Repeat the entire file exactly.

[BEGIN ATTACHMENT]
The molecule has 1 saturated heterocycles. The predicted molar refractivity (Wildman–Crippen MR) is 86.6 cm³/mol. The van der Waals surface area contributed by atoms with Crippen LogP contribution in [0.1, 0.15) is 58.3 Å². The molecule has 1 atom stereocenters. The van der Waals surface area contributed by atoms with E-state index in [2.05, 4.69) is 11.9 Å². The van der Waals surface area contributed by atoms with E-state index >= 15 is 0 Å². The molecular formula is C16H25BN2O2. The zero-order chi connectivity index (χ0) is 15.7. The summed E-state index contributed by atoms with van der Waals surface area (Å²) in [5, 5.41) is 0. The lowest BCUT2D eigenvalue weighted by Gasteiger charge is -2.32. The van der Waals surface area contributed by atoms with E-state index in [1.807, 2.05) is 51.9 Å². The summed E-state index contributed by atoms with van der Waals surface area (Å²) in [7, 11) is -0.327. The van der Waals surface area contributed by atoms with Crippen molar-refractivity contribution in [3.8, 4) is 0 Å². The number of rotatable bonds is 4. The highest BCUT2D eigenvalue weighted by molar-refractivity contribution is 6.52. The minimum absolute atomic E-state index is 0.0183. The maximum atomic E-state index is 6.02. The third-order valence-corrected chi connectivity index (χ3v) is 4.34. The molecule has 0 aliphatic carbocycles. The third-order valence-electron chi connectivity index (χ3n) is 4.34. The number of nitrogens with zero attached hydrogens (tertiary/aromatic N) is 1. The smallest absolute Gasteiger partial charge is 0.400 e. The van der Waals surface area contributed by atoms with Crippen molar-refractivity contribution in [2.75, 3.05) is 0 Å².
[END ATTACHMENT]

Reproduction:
The molecule has 1 saturated heterocycles. The predicted molar refractivity (Wildman–Crippen MR) is 86.6 cm³/mol. The van der Waals surface area contributed by atoms with Crippen LogP contribution in [0.1, 0.15) is 58.3 Å². The molecule has 1 atom stereocenters. The van der Waals surface area contributed by atoms with E-state index in [2.05, 4.69) is 11.9 Å². The van der Waals surface area contributed by atoms with E-state index >= 15 is 0 Å². The molecular formula is C16H25BN2O2. The zero-order chi connectivity index (χ0) is 15.7. The summed E-state index contributed by atoms with van der Waals surface area (Å²) in [5, 5.41) is 0. The lowest BCUT2D eigenvalue weighted by Gasteiger charge is -2.32. The van der Waals surface area contributed by atoms with E-state index in [1.807, 2.05) is 51.9 Å². The summed E-state index contributed by atoms with van der Waals surface area (Å²) in [7, 11) is -0.327. The van der Waals surface area contributed by atoms with Crippen molar-refractivity contribution in [3.8, 4) is 0 Å². The number of rotatable bonds is 4. The highest BCUT2D eigenvalue weighted by molar-refractivity contribution is 6.52. The minimum absolute atomic E-state index is 0.0183. The maximum atomic E-state index is 6.02. The third-order valence-corrected chi connectivity index (χ3v) is 4.34. The molecule has 0 aliphatic carbocycles. The third-order valence-electron chi connectivity index (χ3n) is 4.34. The number of nitrogens with zero attached hydrogens (tertiary/aromatic N) is 1. The smallest absolute Gasteiger partial charge is 0.400 e. The van der Waals surface area contributed by atoms with Crippen molar-refractivity contribution in [2.75, 3.05) is 0 Å².